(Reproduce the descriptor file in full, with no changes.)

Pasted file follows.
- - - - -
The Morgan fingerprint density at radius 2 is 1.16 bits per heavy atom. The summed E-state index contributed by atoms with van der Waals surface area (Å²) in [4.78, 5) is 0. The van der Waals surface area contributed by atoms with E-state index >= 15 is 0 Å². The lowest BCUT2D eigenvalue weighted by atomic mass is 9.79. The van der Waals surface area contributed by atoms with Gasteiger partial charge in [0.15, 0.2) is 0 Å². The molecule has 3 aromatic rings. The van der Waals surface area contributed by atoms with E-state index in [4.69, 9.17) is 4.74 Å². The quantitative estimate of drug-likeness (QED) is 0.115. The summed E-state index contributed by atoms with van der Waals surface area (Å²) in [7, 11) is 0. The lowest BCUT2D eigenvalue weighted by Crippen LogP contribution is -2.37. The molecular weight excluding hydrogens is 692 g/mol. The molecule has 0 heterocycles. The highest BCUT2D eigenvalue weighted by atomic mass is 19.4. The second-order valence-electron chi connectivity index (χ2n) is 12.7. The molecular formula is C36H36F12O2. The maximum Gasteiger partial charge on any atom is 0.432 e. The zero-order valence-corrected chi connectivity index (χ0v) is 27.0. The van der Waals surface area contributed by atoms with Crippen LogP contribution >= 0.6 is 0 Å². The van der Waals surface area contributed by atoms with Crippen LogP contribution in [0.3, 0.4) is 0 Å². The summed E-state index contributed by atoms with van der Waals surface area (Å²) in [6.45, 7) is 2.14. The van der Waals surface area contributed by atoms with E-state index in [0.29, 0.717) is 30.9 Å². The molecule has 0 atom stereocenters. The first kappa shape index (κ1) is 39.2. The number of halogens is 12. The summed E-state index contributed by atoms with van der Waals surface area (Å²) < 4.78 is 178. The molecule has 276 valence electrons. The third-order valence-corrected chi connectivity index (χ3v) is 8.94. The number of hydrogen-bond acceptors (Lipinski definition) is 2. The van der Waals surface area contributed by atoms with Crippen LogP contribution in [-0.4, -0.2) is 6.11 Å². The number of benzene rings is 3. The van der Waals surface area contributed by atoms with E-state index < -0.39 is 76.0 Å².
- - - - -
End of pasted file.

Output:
The Morgan fingerprint density at radius 2 is 1.16 bits per heavy atom. The summed E-state index contributed by atoms with van der Waals surface area (Å²) in [4.78, 5) is 0. The van der Waals surface area contributed by atoms with E-state index >= 15 is 0 Å². The lowest BCUT2D eigenvalue weighted by atomic mass is 9.79. The van der Waals surface area contributed by atoms with Gasteiger partial charge in [0.15, 0.2) is 0 Å². The molecule has 3 aromatic rings. The van der Waals surface area contributed by atoms with E-state index in [4.69, 9.17) is 4.74 Å². The quantitative estimate of drug-likeness (QED) is 0.115. The summed E-state index contributed by atoms with van der Waals surface area (Å²) in [7, 11) is 0. The lowest BCUT2D eigenvalue weighted by Crippen LogP contribution is -2.37. The molecular weight excluding hydrogens is 692 g/mol. The molecule has 0 heterocycles. The highest BCUT2D eigenvalue weighted by atomic mass is 19.4. The second-order valence-electron chi connectivity index (χ2n) is 12.7. The molecular formula is C36H36F12O2. The maximum Gasteiger partial charge on any atom is 0.432 e. The zero-order valence-corrected chi connectivity index (χ0v) is 27.0. The van der Waals surface area contributed by atoms with Crippen LogP contribution >= 0.6 is 0 Å². The van der Waals surface area contributed by atoms with Crippen LogP contribution in [0.3, 0.4) is 0 Å². The summed E-state index contributed by atoms with van der Waals surface area (Å²) in [6.45, 7) is 2.14. The van der Waals surface area contributed by atoms with E-state index in [0.29, 0.717) is 30.9 Å². The molecule has 0 atom stereocenters. The first kappa shape index (κ1) is 39.2. The number of halogens is 12. The summed E-state index contributed by atoms with van der Waals surface area (Å²) < 4.78 is 178. The molecule has 276 valence electrons. The third-order valence-corrected chi connectivity index (χ3v) is 8.94. The number of hydrogen-bond acceptors (Lipinski definition) is 2. The van der Waals surface area contributed by atoms with Crippen LogP contribution in [-0.4, -0.2) is 6.11 Å². The number of benzene rings is 3. The van der Waals surface area contributed by atoms with E-state index < -0.39 is 76.0 Å².